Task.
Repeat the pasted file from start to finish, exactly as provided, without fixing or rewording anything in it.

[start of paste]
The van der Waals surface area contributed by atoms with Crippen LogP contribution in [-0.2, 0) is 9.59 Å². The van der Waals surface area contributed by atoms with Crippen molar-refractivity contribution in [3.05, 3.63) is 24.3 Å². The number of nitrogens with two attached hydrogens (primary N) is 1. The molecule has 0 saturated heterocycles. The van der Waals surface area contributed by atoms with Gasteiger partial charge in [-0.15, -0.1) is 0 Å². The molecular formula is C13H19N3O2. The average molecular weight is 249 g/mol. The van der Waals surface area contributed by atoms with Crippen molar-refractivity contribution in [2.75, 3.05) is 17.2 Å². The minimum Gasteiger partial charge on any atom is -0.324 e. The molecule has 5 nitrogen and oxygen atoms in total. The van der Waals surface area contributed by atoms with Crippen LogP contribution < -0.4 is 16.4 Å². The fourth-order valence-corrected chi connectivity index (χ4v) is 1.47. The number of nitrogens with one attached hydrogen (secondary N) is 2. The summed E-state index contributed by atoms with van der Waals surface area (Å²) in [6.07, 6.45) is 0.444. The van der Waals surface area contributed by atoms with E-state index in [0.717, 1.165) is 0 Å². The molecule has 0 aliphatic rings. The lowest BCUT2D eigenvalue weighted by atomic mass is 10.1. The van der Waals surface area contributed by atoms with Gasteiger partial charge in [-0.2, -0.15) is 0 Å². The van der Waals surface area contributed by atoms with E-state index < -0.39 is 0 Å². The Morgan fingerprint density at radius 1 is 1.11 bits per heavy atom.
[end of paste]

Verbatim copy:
The van der Waals surface area contributed by atoms with Crippen LogP contribution in [-0.2, 0) is 9.59 Å². The van der Waals surface area contributed by atoms with Crippen molar-refractivity contribution in [3.05, 3.63) is 24.3 Å². The number of nitrogens with two attached hydrogens (primary N) is 1. The molecule has 0 saturated heterocycles. The van der Waals surface area contributed by atoms with Gasteiger partial charge in [-0.15, -0.1) is 0 Å². The molecular formula is C13H19N3O2. The average molecular weight is 249 g/mol. The van der Waals surface area contributed by atoms with Crippen molar-refractivity contribution in [2.75, 3.05) is 17.2 Å². The minimum Gasteiger partial charge on any atom is -0.324 e. The molecule has 5 nitrogen and oxygen atoms in total. The van der Waals surface area contributed by atoms with Crippen LogP contribution < -0.4 is 16.4 Å². The fourth-order valence-corrected chi connectivity index (χ4v) is 1.47. The number of nitrogens with one attached hydrogen (secondary N) is 2. The summed E-state index contributed by atoms with van der Waals surface area (Å²) in [6.07, 6.45) is 0.444. The van der Waals surface area contributed by atoms with E-state index in [0.717, 1.165) is 0 Å². The molecule has 0 aliphatic rings. The lowest BCUT2D eigenvalue weighted by atomic mass is 10.1. The van der Waals surface area contributed by atoms with Gasteiger partial charge in [-0.2, -0.15) is 0 Å². The van der Waals surface area contributed by atoms with E-state index < -0.39 is 0 Å². The Morgan fingerprint density at radius 1 is 1.11 bits per heavy atom.